The overarching aim is to turn the cassava sector in Nigeria into a major player in local and international flour, starch, sweeteners, ethanol, and dried chips markets by adopting improved production and processing technologies, and organizing producers and processors into efficient value-added chains. Implementation of the value-added chain activities will be driven by the private sector with support from the public sector.
One of the issues to be worked out is the use of cassava waste, typically the peels of cassava, that are mostly burned to produce energy. Another way to add value to the industrial cassava value chain is to turn these wastes, and possibly part of the cassava root production as well, into a cassava-base system to feed animals. Traditionally small farmers feed the peels to their animals (poultry, goats and pigs) but few attempts have been made to really establish a cassava-base feed system to become nutritionally and economically sustainable and thereby use local products to replace imported products in the feed industry.
The Global Cassava Partnership for the 21st Century, the Nigerian Federal Ministry of Agriculture and Rural Development (FMARD), the CGIAR research programs – Roots, Tubers and Bananas, Livestock and Fish,Humid Tropics, and the feed private sector, having common interests in the development of a cassava-base feed system in Africa are partnering to organize a workshop in IITA, Ibadan, Oct 28-30, 2013, to ask the question: What is the best way to develop a cassava-based feed system in Africa?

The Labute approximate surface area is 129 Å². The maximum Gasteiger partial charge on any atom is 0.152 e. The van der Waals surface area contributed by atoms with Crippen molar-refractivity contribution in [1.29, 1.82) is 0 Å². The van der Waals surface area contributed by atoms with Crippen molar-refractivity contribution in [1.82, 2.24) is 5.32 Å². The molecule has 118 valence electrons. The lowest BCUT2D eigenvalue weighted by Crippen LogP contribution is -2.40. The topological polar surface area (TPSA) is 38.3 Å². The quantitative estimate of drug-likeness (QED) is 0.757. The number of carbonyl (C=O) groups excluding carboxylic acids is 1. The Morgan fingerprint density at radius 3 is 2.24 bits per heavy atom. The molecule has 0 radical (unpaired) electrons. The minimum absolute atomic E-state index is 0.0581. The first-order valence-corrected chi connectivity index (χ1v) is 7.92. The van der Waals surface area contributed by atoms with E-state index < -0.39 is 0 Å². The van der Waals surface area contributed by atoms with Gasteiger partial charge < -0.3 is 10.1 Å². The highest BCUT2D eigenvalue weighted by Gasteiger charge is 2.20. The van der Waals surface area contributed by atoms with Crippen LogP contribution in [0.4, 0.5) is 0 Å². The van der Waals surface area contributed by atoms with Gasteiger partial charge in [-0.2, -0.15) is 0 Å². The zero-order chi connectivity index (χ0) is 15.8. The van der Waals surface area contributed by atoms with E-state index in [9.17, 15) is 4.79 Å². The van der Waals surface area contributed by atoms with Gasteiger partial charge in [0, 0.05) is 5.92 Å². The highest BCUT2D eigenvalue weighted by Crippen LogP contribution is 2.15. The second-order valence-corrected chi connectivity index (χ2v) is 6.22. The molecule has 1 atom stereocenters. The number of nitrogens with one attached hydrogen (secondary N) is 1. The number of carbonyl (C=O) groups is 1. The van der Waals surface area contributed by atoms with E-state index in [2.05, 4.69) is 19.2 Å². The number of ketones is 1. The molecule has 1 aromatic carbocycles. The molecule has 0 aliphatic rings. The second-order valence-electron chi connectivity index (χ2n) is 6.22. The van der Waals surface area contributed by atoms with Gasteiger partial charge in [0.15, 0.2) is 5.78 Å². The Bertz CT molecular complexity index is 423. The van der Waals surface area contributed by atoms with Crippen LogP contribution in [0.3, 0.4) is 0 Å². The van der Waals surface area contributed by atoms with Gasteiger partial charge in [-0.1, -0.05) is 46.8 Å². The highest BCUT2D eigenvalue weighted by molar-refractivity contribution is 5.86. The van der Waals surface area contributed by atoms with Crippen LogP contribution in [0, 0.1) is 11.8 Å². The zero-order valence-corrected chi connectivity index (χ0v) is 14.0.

The meeting will discuss the possibility to develop a cassava-base feed system for various animals in Africa beginning with Nigeria.
The conference will gather the Cassava Transformation Team from the (FMARD), the private sector involved in the Feed Industry, governmental representatives at the federal, state and local levels, and the cassava research community on cassava, and the feed and animal nutrition.
More information from:
Dr. Claude M. Fauquet
Director GCP21, CIAT